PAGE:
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Tom Cole

Tom Cole is a senior editor on NPR's Arts Desk. He develops, edits, produces, and reports on stories about art, culture, music, film, and theater for NPR's news magazines Morning Edition, Weekend Edition, and All Things Considered. Cole has held these responsibilities since February 1990.

Prior to his work with the Arts Desk, Cole worked for three and a half years as an associate producer for NPR's daily classical music program Performance Today, and also for Morning Edition, where he coordinated, edited, and produced arts and culture stories.

From April 1979 to July 1986, Cole worked for NPR Member station WAMU-FM in Washington, DC. He was the production manager for the daily operation of studios, and also served as a reporter, writing and producing music features that were broadcast locally and nationally. In addition, from October 1985 to November 1986, Cole worked for Voice of America as a producer for VOA Europe.

Since 1977, Cole has been the host and producer of a weekly three-hour program of music and interviews broadcast on public radio station WPFW-FM in Washington.

Over the course of his career, Cole has produced or collaborated on a number of public radio projects. He co-edited the Peabody Award-winning NPR documentary, "I Must Keep Fightin': The Art of Paul Robeson." He was also an advisor, contributor, and co-editor of the Peabody Award-winning series, "The NPR 100," the top 100 songs of the 20th century.

A native of Washington, DC, Cole has studied classical guitar at The American University and privately. He also studied comparative literature at Catholic University in Washington, DC, and at Grinnell College in Grinnell, Iowa.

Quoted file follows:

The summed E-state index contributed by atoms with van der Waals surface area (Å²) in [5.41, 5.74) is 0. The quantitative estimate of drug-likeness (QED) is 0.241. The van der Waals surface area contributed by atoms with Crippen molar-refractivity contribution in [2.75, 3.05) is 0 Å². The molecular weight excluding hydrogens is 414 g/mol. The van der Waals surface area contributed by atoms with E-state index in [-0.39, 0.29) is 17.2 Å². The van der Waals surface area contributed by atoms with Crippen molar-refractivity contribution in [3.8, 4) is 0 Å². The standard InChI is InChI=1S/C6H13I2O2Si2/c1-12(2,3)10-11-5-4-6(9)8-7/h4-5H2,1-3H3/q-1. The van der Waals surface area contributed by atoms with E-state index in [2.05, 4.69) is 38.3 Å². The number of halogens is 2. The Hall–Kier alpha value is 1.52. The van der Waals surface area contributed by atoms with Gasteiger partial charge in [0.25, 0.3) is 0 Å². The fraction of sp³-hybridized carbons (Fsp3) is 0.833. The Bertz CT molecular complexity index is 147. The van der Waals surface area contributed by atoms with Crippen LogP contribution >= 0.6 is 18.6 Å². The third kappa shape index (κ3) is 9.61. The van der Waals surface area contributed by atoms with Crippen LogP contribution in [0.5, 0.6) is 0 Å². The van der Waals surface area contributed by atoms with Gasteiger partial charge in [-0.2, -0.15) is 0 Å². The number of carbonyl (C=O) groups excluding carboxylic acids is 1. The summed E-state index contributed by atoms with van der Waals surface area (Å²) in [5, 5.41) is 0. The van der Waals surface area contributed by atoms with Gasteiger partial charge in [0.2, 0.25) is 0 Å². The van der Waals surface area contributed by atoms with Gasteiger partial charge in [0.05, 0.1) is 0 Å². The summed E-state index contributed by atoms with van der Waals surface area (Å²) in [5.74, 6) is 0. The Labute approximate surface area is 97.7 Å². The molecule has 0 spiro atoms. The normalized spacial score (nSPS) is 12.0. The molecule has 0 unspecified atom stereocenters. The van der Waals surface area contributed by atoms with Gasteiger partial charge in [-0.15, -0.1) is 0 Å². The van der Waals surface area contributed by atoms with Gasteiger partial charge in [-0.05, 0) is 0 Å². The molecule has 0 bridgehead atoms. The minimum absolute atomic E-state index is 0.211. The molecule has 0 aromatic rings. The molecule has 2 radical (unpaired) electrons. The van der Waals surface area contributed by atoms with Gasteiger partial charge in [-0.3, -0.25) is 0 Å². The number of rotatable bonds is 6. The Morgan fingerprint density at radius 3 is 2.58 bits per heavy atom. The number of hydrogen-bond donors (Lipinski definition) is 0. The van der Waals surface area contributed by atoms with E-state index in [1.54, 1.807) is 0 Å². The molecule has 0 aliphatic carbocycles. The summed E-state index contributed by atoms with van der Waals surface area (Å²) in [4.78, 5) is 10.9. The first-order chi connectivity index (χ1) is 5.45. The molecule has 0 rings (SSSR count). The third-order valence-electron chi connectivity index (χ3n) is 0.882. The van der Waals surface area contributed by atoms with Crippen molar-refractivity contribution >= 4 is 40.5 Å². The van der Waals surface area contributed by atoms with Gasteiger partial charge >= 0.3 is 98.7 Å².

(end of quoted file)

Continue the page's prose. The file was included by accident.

The song sometimes called the "hippie national anthem" can be found in all kinds of places. It's been used on The Simpsons and in Forrest Gump, recorded dozens of times by the likes of The Kingston Trio, The Dave Clark Five, Jefferson Airplane, The Staples Singers and the Carpenters (twice). You may have even heard it in a Walmart commercial a few years ago.

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(SOUNDBITE OF JOHN ABERCROMBIE'S "BACKWARD GLANCE")

ARI SHAPIRO, HOST:

Thirty years ago this week, an unknown filmmaker walked into a club in Washington, D.C., with a videotape in his hand. It was one of those nights when anyone could screen their work ... but this was the first public screening of a short documentary that's gone on to become the very definition of a cult classic.

Musician and composer Frank Zappa was a lot of things: biting satirist, ferocious critic of societal norms, outspoken defender of free speech. He saw himself as not only an entertainer, but also a serious composer. And he saw no contradiction in being all of these things at once, to the consternation and confusion of the many journalists who interviewed him.

"I consider the guitar as this sort of multi-faceted instrument," says Janet Feder, "that can make and do all of these other things."

Chime like a bell, or gong, buzz like a locust, or rattle and hum.

It seemed as if he'd go on forever — and B.B. King was working right up until the end. It's what he loved to do: playing music, and fishing. Even late in life, living with diabetes, he spent about half the year on the road. King died Thursday night at home in Las Vegas. He was 89 years old.

This year saw the reissue of two vintage albums by Fleetwood Mac: the hugely popular Rumours,and the last album to feature the band's founder, Peter Green, called Then Play On.

"I think it's one of the most beautiful records and exciting records ever made," Rolling Stone senior writer David Fricke says. He wrote the liner notes for the reissue.